The Alphabet unit is also reducing staff in several locations.
Google Fiber has halted plans to roll out fiber optic cables across several US cities, as the company changes its strategy to use mainly wireless for offering high-speed Internet service.
Craig Barratt, CEO of Alphabet’s Access division who had been in charge of Google Fiber, made the announcement in a blog post, saying that he would be staying on only in an advisory role after stepping down.
Google Fiber was first announced in 2010 and more than 1,000 towns and cities showed interest to participate it.
The service was first introduced to the Kansas City metropolitan area, including 20 Kansas City area suburbs within the first three years.
Google Fiber already provides internet access in nine US cities, and has committed to deploy its technology in additional four cities.
Work on Google Fiber will continue in the cities where it has been launched or is under construction.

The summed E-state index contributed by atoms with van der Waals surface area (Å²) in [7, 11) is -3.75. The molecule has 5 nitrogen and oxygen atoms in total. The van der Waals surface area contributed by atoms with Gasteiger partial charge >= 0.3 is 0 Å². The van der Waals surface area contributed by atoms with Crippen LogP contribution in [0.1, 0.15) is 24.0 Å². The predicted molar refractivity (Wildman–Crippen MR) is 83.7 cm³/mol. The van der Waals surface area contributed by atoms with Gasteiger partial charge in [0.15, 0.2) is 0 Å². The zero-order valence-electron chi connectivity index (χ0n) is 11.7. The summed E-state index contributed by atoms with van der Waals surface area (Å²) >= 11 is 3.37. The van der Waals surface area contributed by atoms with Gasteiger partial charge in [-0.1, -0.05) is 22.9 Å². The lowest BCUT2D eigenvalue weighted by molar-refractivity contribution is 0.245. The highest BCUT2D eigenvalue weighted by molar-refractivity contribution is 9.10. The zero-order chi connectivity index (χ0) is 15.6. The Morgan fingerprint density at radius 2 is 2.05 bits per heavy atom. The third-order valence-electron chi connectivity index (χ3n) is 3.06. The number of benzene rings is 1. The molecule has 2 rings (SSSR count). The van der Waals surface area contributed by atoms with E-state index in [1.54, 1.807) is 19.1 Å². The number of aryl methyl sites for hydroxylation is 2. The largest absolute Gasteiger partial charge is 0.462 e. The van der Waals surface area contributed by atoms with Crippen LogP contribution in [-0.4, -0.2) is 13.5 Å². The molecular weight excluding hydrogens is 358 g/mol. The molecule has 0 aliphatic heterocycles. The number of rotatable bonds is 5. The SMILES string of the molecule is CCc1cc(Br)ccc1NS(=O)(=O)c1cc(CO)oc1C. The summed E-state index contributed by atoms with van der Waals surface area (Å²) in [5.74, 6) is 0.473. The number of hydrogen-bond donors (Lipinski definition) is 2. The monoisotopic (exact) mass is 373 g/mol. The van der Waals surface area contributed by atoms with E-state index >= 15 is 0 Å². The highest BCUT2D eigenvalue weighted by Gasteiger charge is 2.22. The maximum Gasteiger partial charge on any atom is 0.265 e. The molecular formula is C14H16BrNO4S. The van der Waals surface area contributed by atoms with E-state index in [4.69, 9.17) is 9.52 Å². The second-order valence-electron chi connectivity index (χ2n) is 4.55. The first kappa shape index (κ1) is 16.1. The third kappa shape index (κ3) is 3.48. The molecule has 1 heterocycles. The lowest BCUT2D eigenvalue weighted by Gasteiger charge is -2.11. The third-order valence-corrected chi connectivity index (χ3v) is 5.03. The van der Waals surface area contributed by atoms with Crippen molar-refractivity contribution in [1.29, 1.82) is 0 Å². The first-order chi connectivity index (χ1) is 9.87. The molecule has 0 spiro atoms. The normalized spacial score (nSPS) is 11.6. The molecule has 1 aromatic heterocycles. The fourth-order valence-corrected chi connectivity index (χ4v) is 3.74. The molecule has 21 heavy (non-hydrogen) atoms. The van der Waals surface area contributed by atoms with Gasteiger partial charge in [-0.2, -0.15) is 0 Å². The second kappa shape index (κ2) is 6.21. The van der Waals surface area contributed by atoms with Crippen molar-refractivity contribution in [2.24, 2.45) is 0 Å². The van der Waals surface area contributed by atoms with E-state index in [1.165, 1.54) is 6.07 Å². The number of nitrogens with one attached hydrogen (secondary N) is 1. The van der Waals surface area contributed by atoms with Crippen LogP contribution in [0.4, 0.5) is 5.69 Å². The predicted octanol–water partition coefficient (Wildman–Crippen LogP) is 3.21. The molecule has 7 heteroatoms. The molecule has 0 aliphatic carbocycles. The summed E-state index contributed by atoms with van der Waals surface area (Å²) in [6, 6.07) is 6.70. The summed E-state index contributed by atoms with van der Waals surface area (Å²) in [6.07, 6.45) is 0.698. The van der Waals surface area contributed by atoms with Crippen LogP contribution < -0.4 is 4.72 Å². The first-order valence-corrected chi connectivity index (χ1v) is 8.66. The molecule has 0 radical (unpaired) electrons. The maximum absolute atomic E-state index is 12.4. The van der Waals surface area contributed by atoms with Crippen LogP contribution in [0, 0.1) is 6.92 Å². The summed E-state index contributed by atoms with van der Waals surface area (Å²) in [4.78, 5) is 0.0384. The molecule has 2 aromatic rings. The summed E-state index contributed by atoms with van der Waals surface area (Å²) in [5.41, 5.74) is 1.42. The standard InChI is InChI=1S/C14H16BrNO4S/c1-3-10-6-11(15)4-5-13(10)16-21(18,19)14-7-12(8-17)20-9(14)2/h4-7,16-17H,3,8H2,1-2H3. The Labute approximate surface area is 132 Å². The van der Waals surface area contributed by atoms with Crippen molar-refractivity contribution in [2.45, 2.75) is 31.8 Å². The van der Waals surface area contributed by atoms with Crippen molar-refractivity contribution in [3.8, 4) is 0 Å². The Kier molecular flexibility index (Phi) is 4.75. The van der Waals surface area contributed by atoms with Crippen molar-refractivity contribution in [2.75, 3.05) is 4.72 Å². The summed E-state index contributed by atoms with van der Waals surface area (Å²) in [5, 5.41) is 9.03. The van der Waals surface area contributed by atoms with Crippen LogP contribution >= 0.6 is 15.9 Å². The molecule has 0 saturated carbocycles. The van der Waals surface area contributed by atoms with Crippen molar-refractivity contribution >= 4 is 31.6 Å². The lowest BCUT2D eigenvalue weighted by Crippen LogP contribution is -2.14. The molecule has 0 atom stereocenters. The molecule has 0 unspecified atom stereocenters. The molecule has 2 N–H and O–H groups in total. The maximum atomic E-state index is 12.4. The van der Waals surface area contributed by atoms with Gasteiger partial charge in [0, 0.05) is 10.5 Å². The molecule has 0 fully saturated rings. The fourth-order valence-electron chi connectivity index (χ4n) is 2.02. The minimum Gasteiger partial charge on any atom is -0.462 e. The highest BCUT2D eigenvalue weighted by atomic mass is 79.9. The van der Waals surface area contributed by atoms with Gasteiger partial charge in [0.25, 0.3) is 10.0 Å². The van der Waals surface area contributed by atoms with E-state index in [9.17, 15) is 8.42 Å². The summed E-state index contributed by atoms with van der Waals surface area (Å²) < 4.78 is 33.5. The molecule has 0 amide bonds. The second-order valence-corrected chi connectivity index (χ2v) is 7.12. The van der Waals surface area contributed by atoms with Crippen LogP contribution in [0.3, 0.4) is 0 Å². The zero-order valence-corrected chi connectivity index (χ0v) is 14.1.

Barratt said operations will pause in potential Fiber cities where it has been in exploratory discussions.
“In this handful of cities that are still in an exploratory stage, and in certain related areas of our supporting operations, we’ll be reducing our employee base,” Barratt said.
He attributes the shift to Google’s focus on new technology and deployment methods to make superfast Internet more abundant than it is at present.
In July this year, the Federal Communications Commission unanimously voted to open nearly 11 GHz of high-frequency spectrum for 5G.
The move opened up opportunities for companies such as AT&T and Verizon to use wireless to offer high-bandwidth data services using the spectrum.
Google Fiber acquired Webpass, a wireless Internet service provider which offers high speed Internet in San Francisco for $60 monthly.